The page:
China's stainless steel mills face higher costs for essential ingredient ferrochrome if, as expected, South Africa goes ahead with proposals to impose taxes on exports of chrome ore to help protect its smelting industry.South Africa's government is seeking ways to support its ferrochrome smelters, which industry sources say employ 68,000 people and contribute 13.8 billion rand ($898.27 million) to state-owned power utility Eskom's revenue.Ferrochrome prices CESFc1 in China climbed above $900 a tonne on Nov. 9, the highest since July last year, and a gain of 6% since South Africa proposed the tax on Oct 22.
Two industry sources said a tax will not undermine South Africa's dominant position in the chrome industry as China relies heavily on the country. South Africa supplied 12.5 million tonnes of chrome ore to China last year or more than 80% of Chinese imports."Ferrochrome smelters are struggling with Eskom's price hikes," said CRU analyst Tomislav Bucic, adding that China, the world's largest ferrochrome and stainless steel producer, will bear the brunt of any export taxes."Increasing costs at Chinese smelters would lead to lower production, particularly in Southern China, where costs are higher. In turn, this could lead to higher imports of ferrochrome from South Africa."CRU estimates China produced nearly 6.1 million tonnes of ferrochrome last year, while South African output totalled 3.6 million tonnes.China could invest in other countries with chrome deposits, such as Zimbabwe, but its stainless industry will continue to rely on South Africa as the home of the world's largest reserves of relatively easily extractable chrome ore.Stainless steel on average contains 70% nickel and 20% ferrochrome, for which there is no substitute yet.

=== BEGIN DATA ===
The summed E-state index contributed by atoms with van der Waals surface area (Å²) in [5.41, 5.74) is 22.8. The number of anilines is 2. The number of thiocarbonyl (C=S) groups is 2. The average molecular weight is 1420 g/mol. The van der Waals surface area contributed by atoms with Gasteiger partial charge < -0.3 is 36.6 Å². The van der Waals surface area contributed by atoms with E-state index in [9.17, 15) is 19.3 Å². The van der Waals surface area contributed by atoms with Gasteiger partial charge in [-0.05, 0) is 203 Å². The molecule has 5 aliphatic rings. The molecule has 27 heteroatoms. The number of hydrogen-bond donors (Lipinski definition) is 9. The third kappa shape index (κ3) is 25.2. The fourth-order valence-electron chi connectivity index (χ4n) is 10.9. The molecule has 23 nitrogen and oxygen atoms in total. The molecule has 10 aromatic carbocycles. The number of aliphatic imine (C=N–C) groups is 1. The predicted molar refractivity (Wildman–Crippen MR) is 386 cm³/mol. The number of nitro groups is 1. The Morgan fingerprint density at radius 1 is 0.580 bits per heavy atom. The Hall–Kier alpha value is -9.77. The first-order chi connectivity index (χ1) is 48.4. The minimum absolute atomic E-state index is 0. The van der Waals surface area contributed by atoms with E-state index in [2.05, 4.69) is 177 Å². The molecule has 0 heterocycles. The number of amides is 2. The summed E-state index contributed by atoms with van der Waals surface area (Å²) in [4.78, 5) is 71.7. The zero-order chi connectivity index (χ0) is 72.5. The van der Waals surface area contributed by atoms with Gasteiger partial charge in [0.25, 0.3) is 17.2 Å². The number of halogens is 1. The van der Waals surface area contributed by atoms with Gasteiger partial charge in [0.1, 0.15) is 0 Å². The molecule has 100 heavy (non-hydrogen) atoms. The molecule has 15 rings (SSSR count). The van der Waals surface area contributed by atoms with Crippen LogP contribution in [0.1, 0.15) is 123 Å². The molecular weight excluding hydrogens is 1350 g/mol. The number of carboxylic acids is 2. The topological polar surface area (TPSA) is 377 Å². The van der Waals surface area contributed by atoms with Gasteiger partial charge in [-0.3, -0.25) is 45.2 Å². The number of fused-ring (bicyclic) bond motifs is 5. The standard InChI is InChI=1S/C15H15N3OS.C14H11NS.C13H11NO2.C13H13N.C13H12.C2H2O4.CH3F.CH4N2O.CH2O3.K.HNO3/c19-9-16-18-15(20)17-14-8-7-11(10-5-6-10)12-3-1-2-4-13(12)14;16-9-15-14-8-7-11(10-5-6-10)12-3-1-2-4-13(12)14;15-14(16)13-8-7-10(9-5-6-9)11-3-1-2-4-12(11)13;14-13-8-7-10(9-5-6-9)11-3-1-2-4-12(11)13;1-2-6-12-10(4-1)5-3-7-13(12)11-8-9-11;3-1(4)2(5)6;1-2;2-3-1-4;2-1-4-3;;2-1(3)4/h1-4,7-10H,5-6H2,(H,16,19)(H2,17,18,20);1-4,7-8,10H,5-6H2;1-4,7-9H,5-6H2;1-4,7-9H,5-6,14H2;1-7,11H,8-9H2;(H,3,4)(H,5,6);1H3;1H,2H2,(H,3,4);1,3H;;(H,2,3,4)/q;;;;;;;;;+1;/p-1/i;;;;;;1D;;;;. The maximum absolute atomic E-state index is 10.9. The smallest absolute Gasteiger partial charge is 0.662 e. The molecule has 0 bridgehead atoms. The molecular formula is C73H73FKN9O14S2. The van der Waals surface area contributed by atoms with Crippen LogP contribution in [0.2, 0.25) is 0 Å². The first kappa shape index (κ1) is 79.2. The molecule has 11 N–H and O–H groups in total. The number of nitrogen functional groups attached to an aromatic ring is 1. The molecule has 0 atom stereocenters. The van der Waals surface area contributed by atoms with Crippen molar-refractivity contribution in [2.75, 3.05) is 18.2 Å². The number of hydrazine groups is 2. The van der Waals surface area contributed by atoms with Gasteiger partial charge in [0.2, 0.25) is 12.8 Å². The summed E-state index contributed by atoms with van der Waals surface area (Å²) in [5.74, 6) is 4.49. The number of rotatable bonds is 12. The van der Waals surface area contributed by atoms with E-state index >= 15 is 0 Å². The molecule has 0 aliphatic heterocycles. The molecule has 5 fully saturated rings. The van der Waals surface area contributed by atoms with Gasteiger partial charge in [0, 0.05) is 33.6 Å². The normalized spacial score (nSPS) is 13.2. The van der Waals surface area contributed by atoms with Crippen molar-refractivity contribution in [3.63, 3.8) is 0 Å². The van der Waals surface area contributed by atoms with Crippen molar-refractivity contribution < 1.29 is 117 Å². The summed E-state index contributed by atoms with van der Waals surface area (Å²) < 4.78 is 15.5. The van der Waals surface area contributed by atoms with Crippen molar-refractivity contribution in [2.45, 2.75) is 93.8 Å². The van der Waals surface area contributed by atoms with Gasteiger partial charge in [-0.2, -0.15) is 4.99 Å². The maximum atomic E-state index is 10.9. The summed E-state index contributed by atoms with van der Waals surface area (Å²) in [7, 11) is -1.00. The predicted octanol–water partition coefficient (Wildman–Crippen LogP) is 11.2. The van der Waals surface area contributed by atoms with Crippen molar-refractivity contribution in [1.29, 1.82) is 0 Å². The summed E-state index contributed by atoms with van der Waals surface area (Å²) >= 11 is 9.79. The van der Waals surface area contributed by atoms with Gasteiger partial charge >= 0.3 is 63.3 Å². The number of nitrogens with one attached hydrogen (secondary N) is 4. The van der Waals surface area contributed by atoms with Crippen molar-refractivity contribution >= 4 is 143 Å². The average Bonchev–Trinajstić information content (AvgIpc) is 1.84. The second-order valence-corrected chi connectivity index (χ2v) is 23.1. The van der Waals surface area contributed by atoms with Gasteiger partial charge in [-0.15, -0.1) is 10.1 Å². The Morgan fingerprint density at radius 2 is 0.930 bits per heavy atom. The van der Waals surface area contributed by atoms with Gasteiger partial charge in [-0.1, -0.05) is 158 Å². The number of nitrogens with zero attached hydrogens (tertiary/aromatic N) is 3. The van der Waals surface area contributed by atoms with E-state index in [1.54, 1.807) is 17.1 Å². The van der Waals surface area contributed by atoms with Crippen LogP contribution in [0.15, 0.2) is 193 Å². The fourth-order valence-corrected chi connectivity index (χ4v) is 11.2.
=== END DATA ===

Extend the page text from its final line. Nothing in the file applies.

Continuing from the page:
"An export tax effectively targets Chinese ferrochrome producers in an attempt to return cost competitiveness to South African smelters," Roskill analyst Nils Backeberg said in comments posted on Roskill's website early this month."The key assessment with regards to the tax is that, without significant support and stimulation to grow South Africa's ferrochrome output, the benefits may be short-lived."
- [Editor:Catherine Ren]